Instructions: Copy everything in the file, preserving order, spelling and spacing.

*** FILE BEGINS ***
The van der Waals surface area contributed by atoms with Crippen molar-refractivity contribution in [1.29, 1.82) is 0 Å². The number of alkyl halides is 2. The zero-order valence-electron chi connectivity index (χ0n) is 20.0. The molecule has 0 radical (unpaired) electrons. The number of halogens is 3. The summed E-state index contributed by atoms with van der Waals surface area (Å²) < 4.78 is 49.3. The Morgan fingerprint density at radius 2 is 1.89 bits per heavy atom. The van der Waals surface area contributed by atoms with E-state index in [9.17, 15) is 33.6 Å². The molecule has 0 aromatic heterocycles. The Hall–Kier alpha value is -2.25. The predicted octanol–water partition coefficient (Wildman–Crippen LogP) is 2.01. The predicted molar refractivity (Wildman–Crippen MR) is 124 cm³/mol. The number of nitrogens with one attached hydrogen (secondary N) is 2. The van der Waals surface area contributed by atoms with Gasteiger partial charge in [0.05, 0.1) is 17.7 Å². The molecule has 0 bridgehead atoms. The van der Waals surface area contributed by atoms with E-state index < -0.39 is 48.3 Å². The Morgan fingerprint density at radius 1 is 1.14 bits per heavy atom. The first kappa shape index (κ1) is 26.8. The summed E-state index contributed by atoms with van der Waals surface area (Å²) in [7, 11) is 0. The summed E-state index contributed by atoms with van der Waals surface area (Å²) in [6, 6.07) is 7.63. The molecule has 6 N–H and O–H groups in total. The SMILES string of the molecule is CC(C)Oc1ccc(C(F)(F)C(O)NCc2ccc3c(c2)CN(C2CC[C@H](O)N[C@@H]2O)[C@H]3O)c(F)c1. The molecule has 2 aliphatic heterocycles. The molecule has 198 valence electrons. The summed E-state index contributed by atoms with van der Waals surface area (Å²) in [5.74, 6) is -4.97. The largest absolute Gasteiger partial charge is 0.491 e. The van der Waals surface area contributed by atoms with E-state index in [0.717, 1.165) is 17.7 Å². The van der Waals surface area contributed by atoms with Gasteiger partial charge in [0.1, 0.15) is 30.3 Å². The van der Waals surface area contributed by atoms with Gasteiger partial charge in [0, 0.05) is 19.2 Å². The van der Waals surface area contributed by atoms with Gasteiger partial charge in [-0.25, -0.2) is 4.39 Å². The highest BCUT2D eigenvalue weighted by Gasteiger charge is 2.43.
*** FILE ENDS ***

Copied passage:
The van der Waals surface area contributed by atoms with Crippen molar-refractivity contribution in [1.29, 1.82) is 0 Å². The number of alkyl halides is 2. The zero-order valence-electron chi connectivity index (χ0n) is 20.0. The molecule has 0 radical (unpaired) electrons. The number of halogens is 3. The summed E-state index contributed by atoms with van der Waals surface area (Å²) < 4.78 is 49.3. The Morgan fingerprint density at radius 2 is 1.89 bits per heavy atom. The van der Waals surface area contributed by atoms with E-state index in [9.17, 15) is 33.6 Å². The molecule has 0 aromatic heterocycles. The Hall–Kier alpha value is -2.25. The predicted octanol–water partition coefficient (Wildman–Crippen LogP) is 2.01. The predicted molar refractivity (Wildman–Crippen MR) is 124 cm³/mol. The number of nitrogens with one attached hydrogen (secondary N) is 2. The van der Waals surface area contributed by atoms with Gasteiger partial charge in [0.05, 0.1) is 17.7 Å². The molecule has 0 bridgehead atoms. The van der Waals surface area contributed by atoms with E-state index < -0.39 is 48.3 Å². The Morgan fingerprint density at radius 1 is 1.14 bits per heavy atom. The first kappa shape index (κ1) is 26.8. The summed E-state index contributed by atoms with van der Waals surface area (Å²) in [7, 11) is 0. The summed E-state index contributed by atoms with van der Waals surface area (Å²) in [6, 6.07) is 7.63. The molecule has 6 N–H and O–H groups in total. The SMILES string of the molecule is CC(C)Oc1ccc(C(F)(F)C(O)NCc2ccc3c(c2)CN(C2CC[C@H](O)N[C@@H]2O)[C@H]3O)c(F)c1. The molecule has 2 aliphatic heterocycles. The molecule has 198 valence electrons. The summed E-state index contributed by atoms with van der Waals surface area (Å²) in [5.74, 6) is -4.97. The largest absolute Gasteiger partial charge is 0.491 e. The van der Waals surface area contributed by atoms with E-state index in [0.717, 1.165) is 17.7 Å². The van der Waals surface area contributed by atoms with Gasteiger partial charge in [0.1, 0.15) is 30.3 Å². The van der Waals surface area contributed by atoms with Gasteiger partial charge in [0, 0.05) is 19.2 Å². The van der Waals surface area contributed by atoms with Gasteiger partial charge in [-0.25, -0.2) is 4.39 Å². The highest BCUT2D eigenvalue weighted by Gasteiger charge is 2.43.